I love this novella! The strange “rain” and it’s aftermath have Dean Koontz/Stephen King vibes. I also loved seeing gay relationships represented front and center, references to the current socio-political climate, and a subtle nod to the ugly side of humanity the world saw during the pandemic. Fast-paced, intertwined with real places, and does not end quite like you might expect. I loved it!
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Reviewed in the United States 🇺🇸 on June 3, 2022
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4.0 out of 5 stars The true horror of how humanity reacts to the unknown
By The Nerdy Narrative on June 3, 2022
When It Rains by Mark Allan Gunnells is the epitome of horror realism. This is my first piece of literature to read by this author and I have already grabbed another one, Before He Wakes .

What do I mean by that? The author nailed how humanity reacts to the unknown. The confusion that leads to fear, fear that spawns rumors, rumors that are taken as the gospel truth which results in anger, accusation and violence.

In the spirit of full disclosure, the amazing publisher of this story, Crystal Lake Publishing, generously mailed me a physical copy of this novella to see if I'd like to read and review it.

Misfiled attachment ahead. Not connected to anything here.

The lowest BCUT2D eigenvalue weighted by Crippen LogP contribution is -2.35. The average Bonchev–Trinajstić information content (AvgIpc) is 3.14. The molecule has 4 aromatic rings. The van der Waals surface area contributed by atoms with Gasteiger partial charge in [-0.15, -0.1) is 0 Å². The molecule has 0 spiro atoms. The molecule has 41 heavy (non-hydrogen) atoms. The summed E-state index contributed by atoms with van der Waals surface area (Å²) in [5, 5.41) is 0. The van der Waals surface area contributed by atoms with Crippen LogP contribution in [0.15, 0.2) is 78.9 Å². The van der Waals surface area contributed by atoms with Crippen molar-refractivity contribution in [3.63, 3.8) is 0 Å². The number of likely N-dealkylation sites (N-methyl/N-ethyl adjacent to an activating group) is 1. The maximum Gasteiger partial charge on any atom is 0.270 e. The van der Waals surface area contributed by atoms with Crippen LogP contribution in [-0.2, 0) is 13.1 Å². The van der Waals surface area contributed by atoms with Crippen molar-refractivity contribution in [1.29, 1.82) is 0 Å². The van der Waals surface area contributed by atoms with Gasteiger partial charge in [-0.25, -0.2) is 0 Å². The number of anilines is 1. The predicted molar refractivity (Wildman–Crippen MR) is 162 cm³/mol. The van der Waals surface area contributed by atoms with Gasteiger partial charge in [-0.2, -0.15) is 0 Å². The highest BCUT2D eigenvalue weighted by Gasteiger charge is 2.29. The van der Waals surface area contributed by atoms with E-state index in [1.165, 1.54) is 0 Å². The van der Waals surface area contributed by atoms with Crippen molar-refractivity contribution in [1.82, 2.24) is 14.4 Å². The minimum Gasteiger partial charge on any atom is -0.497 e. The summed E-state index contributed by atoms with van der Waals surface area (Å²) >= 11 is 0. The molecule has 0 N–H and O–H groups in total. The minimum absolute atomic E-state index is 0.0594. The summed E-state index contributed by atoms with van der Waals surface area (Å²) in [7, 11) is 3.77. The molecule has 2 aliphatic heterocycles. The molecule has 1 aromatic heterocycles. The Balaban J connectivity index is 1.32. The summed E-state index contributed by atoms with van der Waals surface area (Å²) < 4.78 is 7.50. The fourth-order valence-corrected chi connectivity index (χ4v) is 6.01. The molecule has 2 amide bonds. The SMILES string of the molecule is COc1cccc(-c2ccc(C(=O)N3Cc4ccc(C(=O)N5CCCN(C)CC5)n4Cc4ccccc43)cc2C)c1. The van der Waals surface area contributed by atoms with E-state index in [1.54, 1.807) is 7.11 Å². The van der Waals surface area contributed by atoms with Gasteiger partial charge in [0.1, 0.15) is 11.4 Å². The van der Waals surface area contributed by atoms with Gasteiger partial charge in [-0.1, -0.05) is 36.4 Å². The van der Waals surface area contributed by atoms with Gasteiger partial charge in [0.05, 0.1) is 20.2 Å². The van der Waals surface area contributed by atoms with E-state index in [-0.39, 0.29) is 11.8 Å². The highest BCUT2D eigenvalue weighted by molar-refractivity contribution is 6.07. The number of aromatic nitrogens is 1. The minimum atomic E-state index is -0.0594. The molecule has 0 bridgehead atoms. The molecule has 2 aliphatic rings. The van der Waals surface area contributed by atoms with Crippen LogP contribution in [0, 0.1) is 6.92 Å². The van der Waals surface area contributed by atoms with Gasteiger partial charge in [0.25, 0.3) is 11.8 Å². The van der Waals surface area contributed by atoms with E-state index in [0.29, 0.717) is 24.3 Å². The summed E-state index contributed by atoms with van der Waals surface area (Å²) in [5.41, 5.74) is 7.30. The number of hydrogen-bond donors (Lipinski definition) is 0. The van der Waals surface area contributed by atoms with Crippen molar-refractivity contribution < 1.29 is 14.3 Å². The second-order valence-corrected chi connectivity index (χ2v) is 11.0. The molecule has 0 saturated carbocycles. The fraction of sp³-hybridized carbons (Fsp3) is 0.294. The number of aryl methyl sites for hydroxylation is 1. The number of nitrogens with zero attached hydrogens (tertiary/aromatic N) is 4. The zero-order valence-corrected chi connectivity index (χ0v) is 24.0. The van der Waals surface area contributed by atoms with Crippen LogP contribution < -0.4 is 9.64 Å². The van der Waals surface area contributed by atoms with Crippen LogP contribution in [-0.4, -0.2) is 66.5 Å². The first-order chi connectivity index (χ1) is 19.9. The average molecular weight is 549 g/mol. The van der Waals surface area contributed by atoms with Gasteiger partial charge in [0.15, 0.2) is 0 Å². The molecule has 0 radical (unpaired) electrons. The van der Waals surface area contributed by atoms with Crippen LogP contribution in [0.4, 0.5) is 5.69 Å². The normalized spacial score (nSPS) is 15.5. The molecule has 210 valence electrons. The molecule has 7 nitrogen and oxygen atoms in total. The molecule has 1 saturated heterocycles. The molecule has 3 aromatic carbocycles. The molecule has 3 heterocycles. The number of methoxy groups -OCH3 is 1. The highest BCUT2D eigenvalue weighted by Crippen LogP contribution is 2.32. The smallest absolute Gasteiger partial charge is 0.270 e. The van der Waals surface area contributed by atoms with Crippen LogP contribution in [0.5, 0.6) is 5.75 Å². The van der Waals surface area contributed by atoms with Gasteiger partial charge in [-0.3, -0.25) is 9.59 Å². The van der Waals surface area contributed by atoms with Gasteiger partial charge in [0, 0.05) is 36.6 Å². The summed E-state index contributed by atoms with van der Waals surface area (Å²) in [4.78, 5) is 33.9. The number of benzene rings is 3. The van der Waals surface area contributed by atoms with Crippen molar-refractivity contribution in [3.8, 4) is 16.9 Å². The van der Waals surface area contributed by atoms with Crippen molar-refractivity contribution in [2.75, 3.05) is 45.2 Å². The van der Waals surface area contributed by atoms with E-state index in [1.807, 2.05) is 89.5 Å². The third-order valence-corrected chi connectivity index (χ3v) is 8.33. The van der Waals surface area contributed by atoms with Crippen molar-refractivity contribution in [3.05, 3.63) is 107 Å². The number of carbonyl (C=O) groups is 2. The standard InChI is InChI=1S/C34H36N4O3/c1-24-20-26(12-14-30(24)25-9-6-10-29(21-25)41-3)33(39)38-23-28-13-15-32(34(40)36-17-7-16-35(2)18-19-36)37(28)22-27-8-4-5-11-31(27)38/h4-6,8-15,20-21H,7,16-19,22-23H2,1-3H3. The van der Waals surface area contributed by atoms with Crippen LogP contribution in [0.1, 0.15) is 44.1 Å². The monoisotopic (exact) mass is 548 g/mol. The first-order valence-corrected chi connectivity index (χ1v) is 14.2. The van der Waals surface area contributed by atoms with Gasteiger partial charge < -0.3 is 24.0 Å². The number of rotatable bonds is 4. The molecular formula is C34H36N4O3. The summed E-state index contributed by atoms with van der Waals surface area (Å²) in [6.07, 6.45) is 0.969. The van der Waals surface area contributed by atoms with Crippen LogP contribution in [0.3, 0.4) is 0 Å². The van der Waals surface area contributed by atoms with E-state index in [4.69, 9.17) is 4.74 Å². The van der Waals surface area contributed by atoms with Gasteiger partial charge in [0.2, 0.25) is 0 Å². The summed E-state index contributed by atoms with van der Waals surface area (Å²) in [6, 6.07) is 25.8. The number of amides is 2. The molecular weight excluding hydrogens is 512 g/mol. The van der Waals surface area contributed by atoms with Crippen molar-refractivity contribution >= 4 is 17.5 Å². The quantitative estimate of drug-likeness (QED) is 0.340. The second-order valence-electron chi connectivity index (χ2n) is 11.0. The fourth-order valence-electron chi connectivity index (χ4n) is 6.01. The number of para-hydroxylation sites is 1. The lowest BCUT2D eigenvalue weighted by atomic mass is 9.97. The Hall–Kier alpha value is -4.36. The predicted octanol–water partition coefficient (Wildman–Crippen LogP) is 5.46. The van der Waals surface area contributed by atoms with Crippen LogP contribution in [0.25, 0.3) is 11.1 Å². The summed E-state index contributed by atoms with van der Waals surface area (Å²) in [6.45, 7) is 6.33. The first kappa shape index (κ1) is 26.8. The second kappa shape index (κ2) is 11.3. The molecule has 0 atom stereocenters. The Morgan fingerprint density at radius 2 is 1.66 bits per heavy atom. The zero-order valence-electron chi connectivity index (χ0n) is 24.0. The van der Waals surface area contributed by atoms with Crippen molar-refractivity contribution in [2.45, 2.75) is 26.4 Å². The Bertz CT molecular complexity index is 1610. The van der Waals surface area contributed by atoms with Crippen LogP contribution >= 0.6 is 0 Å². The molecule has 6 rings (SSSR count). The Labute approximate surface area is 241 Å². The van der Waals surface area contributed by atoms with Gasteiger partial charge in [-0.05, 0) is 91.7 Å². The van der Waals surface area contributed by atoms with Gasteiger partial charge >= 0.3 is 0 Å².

The story opens up on a college campus in Greenville, SC on a day that had absolutely no chance of rain in the forecast. We zoom in a bit to the campus bookstore - this is where the bulk of our adventure takes place. The bookstore is fairly busy with customers and when the rain starts falling, others nearby take shelter inside the store.

The rain - it's not water - it's a foul-smelling, slimy goo. The surprise "shower" that starts in Greenville spreads across the entire globe. Fear grows and spreads because no one knows what this rain is made up of - is it safe? Here is where the brilliance of the author's storytelling really shines.

The atmosphere was spot on - it gave me the same feelings as I had when I read one of my other favorite novellas of all time, Stephen Kings The Mist . It wasn't just the plot and atmosphere that kept me turning those pages, it was also the characters. The author wrote them all in such a way that I quickly found myself invested in them as a group and as individuals.

I honestly can't decide where I stood the whole time I was reading this one - what was I scared of most? I was equal parts scared of the unknown as I was to know what the rain was and what caused it.

Fans of Stephen King, Josh Malerman, Richard Thomas and Daniel Barnett would love this one!